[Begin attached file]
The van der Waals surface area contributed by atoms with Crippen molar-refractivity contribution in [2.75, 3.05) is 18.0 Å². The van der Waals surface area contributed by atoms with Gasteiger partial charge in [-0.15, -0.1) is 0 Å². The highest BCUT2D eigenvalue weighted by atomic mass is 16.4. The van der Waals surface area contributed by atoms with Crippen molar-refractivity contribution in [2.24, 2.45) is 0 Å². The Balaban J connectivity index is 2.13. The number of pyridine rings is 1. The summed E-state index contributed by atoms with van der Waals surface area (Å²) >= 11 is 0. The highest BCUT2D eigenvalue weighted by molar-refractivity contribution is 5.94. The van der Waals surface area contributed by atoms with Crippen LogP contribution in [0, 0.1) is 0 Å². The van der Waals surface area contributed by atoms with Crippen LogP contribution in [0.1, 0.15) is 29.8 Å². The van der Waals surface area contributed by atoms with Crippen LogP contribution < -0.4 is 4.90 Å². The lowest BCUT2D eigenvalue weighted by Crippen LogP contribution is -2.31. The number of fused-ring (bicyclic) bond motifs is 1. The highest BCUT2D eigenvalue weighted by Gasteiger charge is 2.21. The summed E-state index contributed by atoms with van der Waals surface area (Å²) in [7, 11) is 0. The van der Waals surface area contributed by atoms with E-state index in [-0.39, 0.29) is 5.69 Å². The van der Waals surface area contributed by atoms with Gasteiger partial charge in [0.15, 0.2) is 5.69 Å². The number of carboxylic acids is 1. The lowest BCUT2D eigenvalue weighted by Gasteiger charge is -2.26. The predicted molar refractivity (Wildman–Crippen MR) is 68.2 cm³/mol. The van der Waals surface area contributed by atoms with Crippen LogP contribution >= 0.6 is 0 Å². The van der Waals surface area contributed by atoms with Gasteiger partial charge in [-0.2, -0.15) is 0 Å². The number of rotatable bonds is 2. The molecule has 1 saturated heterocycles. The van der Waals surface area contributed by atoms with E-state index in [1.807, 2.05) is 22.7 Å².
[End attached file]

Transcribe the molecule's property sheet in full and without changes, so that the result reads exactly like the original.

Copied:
The van der Waals surface area contributed by atoms with Crippen molar-refractivity contribution in [2.75, 3.05) is 18.0 Å². The van der Waals surface area contributed by atoms with Gasteiger partial charge in [-0.15, -0.1) is 0 Å². The highest BCUT2D eigenvalue weighted by atomic mass is 16.4. The van der Waals surface area contributed by atoms with Crippen molar-refractivity contribution in [2.24, 2.45) is 0 Å². The Balaban J connectivity index is 2.13. The number of pyridine rings is 1. The summed E-state index contributed by atoms with van der Waals surface area (Å²) >= 11 is 0. The highest BCUT2D eigenvalue weighted by molar-refractivity contribution is 5.94. The van der Waals surface area contributed by atoms with Crippen LogP contribution in [0, 0.1) is 0 Å². The van der Waals surface area contributed by atoms with Crippen LogP contribution in [0.1, 0.15) is 29.8 Å². The van der Waals surface area contributed by atoms with Crippen LogP contribution < -0.4 is 4.90 Å². The lowest BCUT2D eigenvalue weighted by Crippen LogP contribution is -2.31. The number of fused-ring (bicyclic) bond motifs is 1. The highest BCUT2D eigenvalue weighted by Gasteiger charge is 2.21. The summed E-state index contributed by atoms with van der Waals surface area (Å²) in [7, 11) is 0. The van der Waals surface area contributed by atoms with E-state index in [-0.39, 0.29) is 5.69 Å². The van der Waals surface area contributed by atoms with Gasteiger partial charge in [0.15, 0.2) is 5.69 Å². The number of carboxylic acids is 1. The lowest BCUT2D eigenvalue weighted by Gasteiger charge is -2.26. The predicted molar refractivity (Wildman–Crippen MR) is 68.2 cm³/mol. The van der Waals surface area contributed by atoms with Crippen LogP contribution >= 0.6 is 0 Å². The van der Waals surface area contributed by atoms with Gasteiger partial charge in [-0.2, -0.15) is 0 Å². The number of rotatable bonds is 2. The molecule has 1 saturated heterocycles. The van der Waals surface area contributed by atoms with E-state index in [1.807, 2.05) is 22.7 Å².